This Week on the Avenue

10 Things To Do This Weekend

Thursday, October 6, 2016
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This weekend has quite a lot in store! We are kicking off October with a variety of unique events around the boroughs. Take a day or two to visit the new exhibitions popping up around the city or escape from reality in the theatre. Once again, we’ve got you covered with activities to celebrate the upcoming weekend.

Shen Wei Dance Arts: Neither

Through October 8

BAM Howard Gilman Opera House, 30 Lafayette Avenue, Brooklyn

Shen Wei, a prominent figure in contemporary dance who also choreographed for the opening ceremony of the Beijing Olympics joins the New Wave Festival. Get tickets here before they run out!

The New Yorker Festival

October 7 – October 9

Multiple Venues

The New Yorker Festival is taking place this weekend and has lots to offer. Various events include talks between Jhumpa Lahiri and New Yorker writer Judith Thurman, live performances and talks by artists included Father John Misty, Jeremy Irons talking with Rebecca Mead and much more. To view the complete list and varying locations visit here.

Autumn Crafts Festival 

October 8-9

Lincoln Center for Performing Arts, 64th Street at Columbus Avenue

Browse work from over 260 artisans around the world at this year’s Autumn Crafts Festival. Admission is free and there will be a wide variety of jewelry, furniture, fashion, paintings, photography and much more. For more information visit here.

NY Quadrille

Through October 9

Joyce Theater, 175 Eighth Avenue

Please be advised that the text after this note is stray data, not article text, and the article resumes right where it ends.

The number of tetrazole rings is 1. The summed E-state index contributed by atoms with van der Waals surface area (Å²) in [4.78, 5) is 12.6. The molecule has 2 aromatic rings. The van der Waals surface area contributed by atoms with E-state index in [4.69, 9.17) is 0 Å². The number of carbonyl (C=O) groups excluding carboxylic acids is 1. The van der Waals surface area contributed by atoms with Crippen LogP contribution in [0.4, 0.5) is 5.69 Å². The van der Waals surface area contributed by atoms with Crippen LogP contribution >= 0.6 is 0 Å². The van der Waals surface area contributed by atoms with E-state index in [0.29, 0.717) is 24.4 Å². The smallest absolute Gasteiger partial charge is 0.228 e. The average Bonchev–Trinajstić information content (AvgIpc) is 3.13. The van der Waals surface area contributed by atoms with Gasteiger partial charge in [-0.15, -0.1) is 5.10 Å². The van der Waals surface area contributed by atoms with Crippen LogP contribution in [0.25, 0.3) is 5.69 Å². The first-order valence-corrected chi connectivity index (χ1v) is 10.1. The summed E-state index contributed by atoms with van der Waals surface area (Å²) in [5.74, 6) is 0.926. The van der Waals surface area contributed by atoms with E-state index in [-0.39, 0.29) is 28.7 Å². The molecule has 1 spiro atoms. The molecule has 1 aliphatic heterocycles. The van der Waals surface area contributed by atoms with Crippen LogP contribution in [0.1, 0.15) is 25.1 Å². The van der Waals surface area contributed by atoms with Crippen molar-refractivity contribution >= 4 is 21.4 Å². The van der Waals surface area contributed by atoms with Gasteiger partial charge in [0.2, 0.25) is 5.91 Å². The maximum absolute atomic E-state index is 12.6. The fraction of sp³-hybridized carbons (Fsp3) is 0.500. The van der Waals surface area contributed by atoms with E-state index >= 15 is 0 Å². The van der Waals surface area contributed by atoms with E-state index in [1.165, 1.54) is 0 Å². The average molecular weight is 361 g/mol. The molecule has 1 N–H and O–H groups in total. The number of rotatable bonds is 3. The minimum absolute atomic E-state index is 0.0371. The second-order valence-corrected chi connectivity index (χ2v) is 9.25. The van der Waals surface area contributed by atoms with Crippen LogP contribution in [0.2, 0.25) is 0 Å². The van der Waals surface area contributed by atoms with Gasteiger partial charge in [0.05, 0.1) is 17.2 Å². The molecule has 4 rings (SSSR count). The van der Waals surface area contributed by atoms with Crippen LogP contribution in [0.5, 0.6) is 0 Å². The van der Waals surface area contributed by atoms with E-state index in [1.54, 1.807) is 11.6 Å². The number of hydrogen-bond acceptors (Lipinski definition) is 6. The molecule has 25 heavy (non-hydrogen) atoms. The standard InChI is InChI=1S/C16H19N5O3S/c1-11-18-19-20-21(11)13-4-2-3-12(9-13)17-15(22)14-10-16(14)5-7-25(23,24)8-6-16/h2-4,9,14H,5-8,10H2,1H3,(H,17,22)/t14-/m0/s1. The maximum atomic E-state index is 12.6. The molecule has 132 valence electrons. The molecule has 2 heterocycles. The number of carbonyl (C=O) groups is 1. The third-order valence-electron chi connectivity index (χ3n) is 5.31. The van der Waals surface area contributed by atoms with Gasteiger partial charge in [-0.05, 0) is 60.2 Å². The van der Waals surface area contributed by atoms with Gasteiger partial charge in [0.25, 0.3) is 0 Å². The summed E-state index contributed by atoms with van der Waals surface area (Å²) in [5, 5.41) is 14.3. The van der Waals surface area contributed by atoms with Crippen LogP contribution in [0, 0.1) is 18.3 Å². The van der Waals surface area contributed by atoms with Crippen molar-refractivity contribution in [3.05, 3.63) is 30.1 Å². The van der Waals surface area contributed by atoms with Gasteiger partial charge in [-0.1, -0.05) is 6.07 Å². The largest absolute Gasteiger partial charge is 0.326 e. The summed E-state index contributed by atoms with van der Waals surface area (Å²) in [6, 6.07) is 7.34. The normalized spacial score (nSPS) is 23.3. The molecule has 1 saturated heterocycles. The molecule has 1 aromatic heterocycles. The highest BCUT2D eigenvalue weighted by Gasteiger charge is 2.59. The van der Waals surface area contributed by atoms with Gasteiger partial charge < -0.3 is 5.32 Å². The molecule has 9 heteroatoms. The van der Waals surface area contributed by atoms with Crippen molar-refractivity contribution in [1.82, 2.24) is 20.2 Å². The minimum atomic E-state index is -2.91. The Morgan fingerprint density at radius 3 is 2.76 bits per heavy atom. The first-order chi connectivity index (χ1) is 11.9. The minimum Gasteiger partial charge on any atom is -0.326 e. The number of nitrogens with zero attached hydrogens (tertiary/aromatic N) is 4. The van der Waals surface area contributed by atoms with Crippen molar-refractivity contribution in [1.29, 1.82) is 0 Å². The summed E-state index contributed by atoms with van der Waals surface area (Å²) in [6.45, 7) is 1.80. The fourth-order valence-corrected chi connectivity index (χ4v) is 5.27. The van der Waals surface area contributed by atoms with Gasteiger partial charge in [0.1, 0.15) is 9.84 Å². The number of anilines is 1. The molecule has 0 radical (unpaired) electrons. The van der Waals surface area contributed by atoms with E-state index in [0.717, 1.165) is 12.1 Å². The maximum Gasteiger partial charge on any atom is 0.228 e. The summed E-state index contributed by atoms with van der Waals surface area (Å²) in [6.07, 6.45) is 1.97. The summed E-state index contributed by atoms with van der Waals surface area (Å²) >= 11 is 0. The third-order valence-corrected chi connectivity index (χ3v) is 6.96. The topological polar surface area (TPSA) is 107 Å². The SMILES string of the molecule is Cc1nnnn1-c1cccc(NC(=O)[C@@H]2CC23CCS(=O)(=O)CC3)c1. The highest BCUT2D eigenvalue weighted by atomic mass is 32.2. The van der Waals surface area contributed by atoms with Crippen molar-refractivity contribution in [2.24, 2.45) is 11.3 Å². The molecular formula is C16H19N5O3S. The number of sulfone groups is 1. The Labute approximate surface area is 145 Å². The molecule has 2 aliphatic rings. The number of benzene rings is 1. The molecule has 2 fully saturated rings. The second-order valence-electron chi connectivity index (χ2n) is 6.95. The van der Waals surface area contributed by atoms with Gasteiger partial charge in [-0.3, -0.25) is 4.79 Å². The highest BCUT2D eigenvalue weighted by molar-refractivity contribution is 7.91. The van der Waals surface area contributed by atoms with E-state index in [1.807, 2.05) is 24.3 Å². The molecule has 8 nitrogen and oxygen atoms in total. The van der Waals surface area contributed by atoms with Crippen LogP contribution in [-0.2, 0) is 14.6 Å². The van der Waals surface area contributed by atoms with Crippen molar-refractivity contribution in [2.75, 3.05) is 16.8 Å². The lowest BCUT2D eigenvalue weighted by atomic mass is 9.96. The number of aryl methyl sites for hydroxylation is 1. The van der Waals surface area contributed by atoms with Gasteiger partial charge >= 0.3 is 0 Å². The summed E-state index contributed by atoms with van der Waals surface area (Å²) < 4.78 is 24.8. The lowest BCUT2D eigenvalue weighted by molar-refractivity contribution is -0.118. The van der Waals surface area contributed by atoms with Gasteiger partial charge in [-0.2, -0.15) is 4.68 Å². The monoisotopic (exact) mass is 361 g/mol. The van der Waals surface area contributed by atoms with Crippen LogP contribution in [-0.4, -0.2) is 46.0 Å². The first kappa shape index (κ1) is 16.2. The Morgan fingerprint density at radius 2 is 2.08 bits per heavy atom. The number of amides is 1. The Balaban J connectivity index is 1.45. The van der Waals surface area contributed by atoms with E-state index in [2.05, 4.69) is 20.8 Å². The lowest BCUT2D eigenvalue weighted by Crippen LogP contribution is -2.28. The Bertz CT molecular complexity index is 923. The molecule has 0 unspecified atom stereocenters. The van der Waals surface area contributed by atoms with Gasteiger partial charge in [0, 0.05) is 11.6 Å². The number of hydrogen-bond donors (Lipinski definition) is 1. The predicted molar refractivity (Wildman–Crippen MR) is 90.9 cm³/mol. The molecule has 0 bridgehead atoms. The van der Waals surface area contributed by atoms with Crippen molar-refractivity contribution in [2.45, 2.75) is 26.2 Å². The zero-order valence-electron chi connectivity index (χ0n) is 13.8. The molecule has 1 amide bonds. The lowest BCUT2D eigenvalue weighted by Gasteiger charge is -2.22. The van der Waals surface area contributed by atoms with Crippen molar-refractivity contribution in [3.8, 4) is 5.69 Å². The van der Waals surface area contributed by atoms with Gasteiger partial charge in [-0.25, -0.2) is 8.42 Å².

This weekend only, audiences at Joyce Theater are able to watch four dance companies from all four sides of the theater. The featured companies include Pam Tanowitz Dance, Tere O’Connor Dance, RoseAnne Spradlin and Loni Landon Dance Project. For tickets and more information visit here.

The Battle of Algiers

October 7 – October 13

Film Forum, 209 W. Houston Street

Relive the eye-opening historical film, “The Battle of Algiers” this weekend at Film Forum. The film returns in a digital 4K restoration with the same astounding and revolutionary story. Tickets are $14. For more information visit here.

Kiku: The Art of the Japanese Garden

October 8 – October 30

The New York Botanical Garden, 2900 Southern Blvd, Bronx

The Japanese chrysanthemum, Kiku, will fill the Botanical Gardens starting this weekend. Get lost in a sea of floral sculptures and chrysanthemums of all shades and sizes. The exhibition also features traditional displays from the Shinjuku Gyoen National Garden in Tokyo. For more information visit here.

Sour, Sweet, Bitter, Spicy

Through March 26

Museum of Chinese in America, 215 Centre Street

Unlike any exhibit before, the Museum of Chinese in America is inviting you to learn about Chinese cuisine. With 33 Chinese and Asian-American chefs, the exhibition features a video installation detailing inspirations and stories from the chefs. For more information visit here.

The Roads to Home

Through November 6

Cherry Lane Theatre, 38 Commerce Street

To celebrate the Centennial of Pultizer Prize-winning playwright Horton Foote, the Cherry Lane Theatre is putting on a new production of his comic drama. The play is set in the 1920s and follows three women who have just recently moved to Houston and continually wonder “What is home?” For tickets visit here.

One: One Planet One Future

Through November 21

Westbeth Center for the Arts, 155 Bank Street

Prepare for an eye-opening exhibition of the natural beauties the world has to offer and the negative effects the human race has on them. Anne de Carbuccia travelled around the world to find unique natural beauties that she then burdens with images of a skull and an hourglass. These images represent the harm that human generated climate change is causing around the globe. For more information visit here.

Agnes Martin

Through January 11

Guggenheim Museum,1071 5th Avenue

This exhibition will follow Agnes Martin’s career from her very first experiments through her final paintings. Her famously hand drawn arrangements of coordinates, lines and stripes is why she is often considered an important figure in Minimalism. For more information on the exhibit visit here.
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